“I now turn, Sir, to what I might call the destructive criticism of the measure and I find considerable difficulty in arriving at an appreciation of what is the attitude of mind that underlies those criticisms. In the first place, I do not think they are putting their case quite fairly even from their own point of view. What Lala Ram Saran Das and Mr. Banerjee were saying in effect is that they will be put on the horns of a dilemma, that India was being compelled to swallow what it did not want as an essential pre-requisite to constitutional reforms. Sir, I think that is an entirely wrong way of looking at the matter.”
“Constitutional reform does not come suddenly. If it is to be wholesome it must broaden steadily from one development to another and this measure, quite apart from any question of a further instalment of constitutional reforms, is in itself a most material advance in India’s constitutional development. In fact, Sir, I do not think that I would be exaggerating if I said that both as regards immediate effective powers and as regards ultimate potentiality it is one of the greatest, if not the greatest, transfer that has ever been made since the British Government assumed the control of this country.”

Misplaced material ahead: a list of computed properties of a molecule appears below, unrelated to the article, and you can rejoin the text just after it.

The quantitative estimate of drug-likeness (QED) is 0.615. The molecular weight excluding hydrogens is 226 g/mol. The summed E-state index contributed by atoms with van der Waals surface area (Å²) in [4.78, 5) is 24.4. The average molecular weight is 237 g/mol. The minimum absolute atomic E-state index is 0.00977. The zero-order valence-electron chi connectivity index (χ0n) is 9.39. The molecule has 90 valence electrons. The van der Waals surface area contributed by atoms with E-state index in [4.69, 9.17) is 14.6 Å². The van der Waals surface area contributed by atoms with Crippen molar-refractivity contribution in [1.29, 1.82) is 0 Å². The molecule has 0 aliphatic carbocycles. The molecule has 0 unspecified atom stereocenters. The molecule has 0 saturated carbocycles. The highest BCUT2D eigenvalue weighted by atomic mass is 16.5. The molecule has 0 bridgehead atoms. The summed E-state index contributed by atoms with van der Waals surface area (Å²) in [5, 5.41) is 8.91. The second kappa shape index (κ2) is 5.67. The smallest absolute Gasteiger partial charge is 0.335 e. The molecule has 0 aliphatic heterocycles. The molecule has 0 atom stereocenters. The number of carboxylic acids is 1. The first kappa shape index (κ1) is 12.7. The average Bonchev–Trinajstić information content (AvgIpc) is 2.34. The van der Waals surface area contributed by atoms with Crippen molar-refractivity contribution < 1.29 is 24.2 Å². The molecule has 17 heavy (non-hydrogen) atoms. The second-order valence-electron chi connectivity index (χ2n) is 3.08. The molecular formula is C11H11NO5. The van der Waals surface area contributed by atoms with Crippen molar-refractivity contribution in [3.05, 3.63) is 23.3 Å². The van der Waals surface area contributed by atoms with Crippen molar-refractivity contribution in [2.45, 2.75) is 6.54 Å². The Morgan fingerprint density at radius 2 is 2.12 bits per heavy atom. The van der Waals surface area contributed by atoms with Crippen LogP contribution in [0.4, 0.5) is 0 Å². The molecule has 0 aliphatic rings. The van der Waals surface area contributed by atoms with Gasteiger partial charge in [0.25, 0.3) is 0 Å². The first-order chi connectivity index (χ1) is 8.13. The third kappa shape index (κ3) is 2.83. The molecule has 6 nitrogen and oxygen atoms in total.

“Then, Sir, they went on to talk about pre-requisites. The Honourable Rai Bahadur Lala Ram Saran Das said that until certain pre-requisites were fulfilled it was rash to create a Reserve Bank. There, Sir, I was frankly amazed. I could imagine him talking like that if he was a Die-hard speaking in the House of Commons arguing that the times were not propitious for such a great transfer of control. But why he should stand up in this House and say that these are arguments why the Indian Legislature should not accept it when offered I frankly confess that I do not understand.”
Why Reserve Bank
Explaining further the rationale for a Reserve Bank and its role in times of a crisis, Taylor elaborated thus:
“Then, Sir, the Honourable Mr. Hossain Imam said, if I understood him right, that there was no object in creating a Reserve Bank because the Reserve Bank could not stand up to emergencies, and that if there was a war or other crisis, that Government must take charge. I did not follow what the conclusion of this argument was. I presume that it was that there was no use in creating a Reserve Bank at all. Surely, the commonsense view of the matter is that if there is a crisis, Government must co-operate, but that if such a crisis occurs it will be of very great value to Government to have an independent and authoritative body which can tender advice at that time. If there is no Reserve Rank and a crisis occurs, Government has to take what action it can, but if there is a Reserve Bank in existence, they will be ready with their advice. They will also be able to warn the Government of impending dangers, so that— even though when the crisis occurs Government may have to take charge, it will be all the better for it to have a Reserve Bank in existence as an established authority.”